Uses a spatula to apply icing rather than a blade to slice and reveal.

The author of Snow White and numerous other postmodern classics gets a generous biography from a former student.

Though well researched, this is an old-fashioned, fond celebration rather than a dispassionate analysis of Donald Barthelme’s life (1931–89). Novelist Daugherty (English and Creative Writing/Oregon State Univ.; Late in the Standoff, 2005, etc.) begins and ends with appreciative, affecting memories of his encounters with Barthelme during the 1980s, first as professor and grad student at the University of Houston, then as friends. The pages in between take a traditional look at a most unusual man and writer. Daugherty sketches the family’s history in Texas, spending considerable time on the substantial architectural career of Barthelme’s father, also named Donald. The biographer then glances at young Don’s childhood and early manhood, noting numerous Oedipal conflicts that would crop up again. He points to the influences of Thurber and Perelman and the New Yorker, which later gave Barthelme his biggest break and most frequent exposure—though fiction editor Roger Angell never let his championship of the writer keep him from rejecting work he considered inferior. Daugherty usefully explores his subject’s considerable background and expertise in the visual arts; Barthelme managed a Houston museum for a time and worked on an art magazine in New York. Married three times, he remained on genial terms with wives one and two, sired two daughters and loved women till throat cancer ended it all. He drank a lot too, and his biographer seems to see booze more as a creative lubricant than a smiling but bitter enemy. Barthelme enjoyed positive reviews until near the end of his life, when he left New York and returned to teach at the University of Houston, where the author avers he was treated as the great celebrity he indeed was in the literary world. Daugherty loves Barthelme’s fiction, seldom uttering a discouraging word, and views his subject with affectionate, grateful eyes.

Uses a spatula to apply icing rather than a blade to slice and reveal.

Pub Date: Feb. 1, 2009

ISBN: 978-0-312-37868-4

Page Count: 592

Publisher: St. Martin's

Review Posted Online: May 19, 2010

Kirkus Reviews Issue: Nov. 15, 2008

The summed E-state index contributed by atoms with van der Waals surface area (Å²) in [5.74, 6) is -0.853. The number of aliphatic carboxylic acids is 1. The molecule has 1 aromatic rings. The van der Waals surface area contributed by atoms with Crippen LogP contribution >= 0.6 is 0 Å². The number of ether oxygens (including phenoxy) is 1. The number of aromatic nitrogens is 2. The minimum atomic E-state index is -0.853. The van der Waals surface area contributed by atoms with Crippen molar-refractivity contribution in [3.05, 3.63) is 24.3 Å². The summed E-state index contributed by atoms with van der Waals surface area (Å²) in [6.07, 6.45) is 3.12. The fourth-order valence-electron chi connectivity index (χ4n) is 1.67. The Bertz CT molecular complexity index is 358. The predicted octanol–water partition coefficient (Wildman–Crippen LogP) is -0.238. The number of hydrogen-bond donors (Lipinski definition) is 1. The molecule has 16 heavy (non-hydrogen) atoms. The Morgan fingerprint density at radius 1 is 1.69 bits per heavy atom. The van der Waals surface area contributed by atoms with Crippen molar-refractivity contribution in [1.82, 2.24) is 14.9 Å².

The author's youthfulness helps to assure the inevitable comparison with the Anne Frank diary although over and above the...

Elie Wiesel spent his early years in a small Transylvanian town as one of four children. 

He was the only one of the family to survive what Francois Maurois, in his introduction, calls the "human holocaust" of the persecution of the Jews, which began with the restrictions, the singularization of the yellow star, the enclosure within the ghetto, and went on to the mass deportations to the ovens of Auschwitz and Buchenwald. There are unforgettable and horrifying scenes here in this spare and sombre memoir of this experience of the hanging of a child, of his first farewell with his father who leaves him an inheritance of a knife and a spoon, and of his last goodbye at Buchenwald his father's corpse is already cold let alone the long months of survival under unconscionable conditions. 

The author's youthfulness helps to assure the inevitable comparison with the Anne Frank diary although over and above the sphere of suffering shared, and in this case extended to the death march itself, there is no spiritual or emotional legacy here to offset any reader reluctance.

Pub Date: Jan. 16, 2006

ISBN: 0374500010

Page Count: 120

Publisher: Hill & Wang

Review Posted Online: Oct. 7, 2011

Kirkus Reviews Issue: Jan. 15, 2006



Well-told and admonitory.

Young-rags-to-mature-riches memoir by broker and motivational speaker Gardner.

Born and raised in the Milwaukee ghetto, the author pulled himself up from considerable disadvantage. He was fatherless, and his adored mother wasn’t always around; once, as a child, he spied her at a family funeral accompanied by a prison guard. When beautiful, evanescent Moms was there, Chris also had to deal with Freddie “I ain’t your goddamn daddy!” Triplett, one of the meanest stepfathers in recent literature. Chris did “the dozens” with the homies, boosted a bit and in the course of youthful adventure was raped. His heroes were Miles Davis, James Brown and Muhammad Ali. Meanwhile, at the behest of Moms, he developed a fondness for reading. He joined the Navy and became a medic (preparing badass Marines for proctology), and a proficient lab technician. Moving up in San Francisco, married and then divorced, he sold medical supplies. He was recruited as a trainee at Dean Witter just around the time he became a homeless single father. All his belongings in a shopping cart, Gardner sometimes slept with his young son at the office (apparently undiscovered by the night cleaning crew). The two also frequently bedded down in a public restroom. After Gardner’s talents were finally appreciated by the firm of Bear Stearns, his American Dream became real. He got the cool duds, hot car and fine ladies so coveted from afar back in the day. He even had a meeting with Nelson Mandela. Through it all, he remained a prideful parent. His own no-daddy blues are gone now.

Well-told and admonitory.

Pub Date: June 1, 2006

ISBN: 0-06-074486-3

Page Count: 320

Publisher: Amistad/HarperCollins

Review Posted Online: May 19, 2010

Kirkus Reviews Issue: March 15, 2006

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